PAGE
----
Is there a moment of the year that you can pinpoint as the happiest—or the one that you felt the most like, hey, this is working?
There have been a lot of ups and downs, for sure. I think I couldn't be happier being at this stage right now, where we're one year in and with one year of experiences and battle wounds and stories and people that have been a part of this restaurant and have helped shape it. I think one of the hardest parts for us was having really great people who worked for us who got really great opportunities elsewhere. I was happy for them that they got opportunities for things that they would have had to work for me for years to be able to have the same sort of opportunity here. And that's always tough because it's not like saying goodbye. It's saying, I'll see you across town. But it does make it kind of stressful here because we invest in people; it's not just a job. We care about people's personal lives.
The first time that we were able to get in an order of produce from our own farm and watch all the cooks be excited to break it down—that was when I felt like people had really started to drink the Kool-Aid here and started to be a part of the culture.
And farm-to-table is almost so passe. So many cooks want to talk about foraging, or they want to talk about something molecular, and what we try to do here is make our cooks cook good food that people like. That's almost not cool these days. So we try to figure out a way to make that cool. Hospitality is a big thing for us, too, being able to have a story to tell about most things...not as an excuse, but it's definitely a way to enhance a guest's experience when you can say, well, this was raised by this person, this was here, etc. It sounds like an episode of Portlandia, but it's realistic. I think that some of the questions that we get asked seem like they're straight out of that show, and maybe that's just Cambridge and Somerville being a little bit too close to the culture that's out there, but I think now we're starting to figure out ways to also be good neighbors.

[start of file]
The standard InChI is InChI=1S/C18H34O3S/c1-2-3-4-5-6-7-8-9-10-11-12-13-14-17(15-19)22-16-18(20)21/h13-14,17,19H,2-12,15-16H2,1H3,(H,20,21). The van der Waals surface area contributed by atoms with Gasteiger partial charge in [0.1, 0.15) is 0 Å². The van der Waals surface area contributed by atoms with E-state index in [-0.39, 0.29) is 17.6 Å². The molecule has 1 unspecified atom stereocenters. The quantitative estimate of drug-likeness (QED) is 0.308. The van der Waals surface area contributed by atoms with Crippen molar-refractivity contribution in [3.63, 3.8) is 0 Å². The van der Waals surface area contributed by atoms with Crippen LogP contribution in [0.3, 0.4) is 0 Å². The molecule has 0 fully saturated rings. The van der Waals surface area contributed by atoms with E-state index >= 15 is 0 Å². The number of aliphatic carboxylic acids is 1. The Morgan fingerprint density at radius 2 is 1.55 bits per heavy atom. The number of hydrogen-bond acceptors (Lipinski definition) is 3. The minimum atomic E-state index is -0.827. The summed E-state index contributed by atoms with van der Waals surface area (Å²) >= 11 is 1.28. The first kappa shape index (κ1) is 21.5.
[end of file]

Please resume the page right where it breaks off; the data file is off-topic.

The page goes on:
We went before the Cambridge licensing board, and we were awarded a full alcohol license that came from neighborhood support and zero opposition. We were in that same office a year and a half ago, having to prove ourselves—that we had a good concept—and there were people there to protest, to say I don't want another bar on this street or in this neighborhood. It felt really good to know that now we can stand in front of the board and have the commissioner say, well, you're here, and you've been open, and you've been great neighbors, and we've received zero people saying they don't want you to have this, so as long as you can prove to us that you deserve to have it, then you can. It's a good feeling to know that we won the neighborhood over by being a good neighbor and through being hopefully an example of what people like in this area.
Have you started implementing liquor yet?
No, the city of Cambridge wants us to get everything—and then the state slows things down a little bit. I don't think the government shutdown helped at all. But we're going to slowly incorporate it into what we do here. We don't want to all of a sudden just turn this into a bar because we can. We want it to be able to be balanced and with our program. I still think we have one of the coolest wine programs in Cambridge, but that's just me, and that's because I love Josh, our beverage director, and I really like how he and Chris, our general manager, spend the time with our staff to train them about it so that we can have the guests trust us when they're here. We don't have a wine list where you're going to go through and be like, oh, I know that because it's on Wine Spectator's list or anything like that. We're going to be able to tell you a story about the person that makes this wine and how small production it is and why they make it in this style and how they messed up and had a happy Bob Ross accident to get this flavor, and that's why we're serving it with a lamb that we dry-aged for thirty days in the restaurant.
So what do you see in store for cocktails?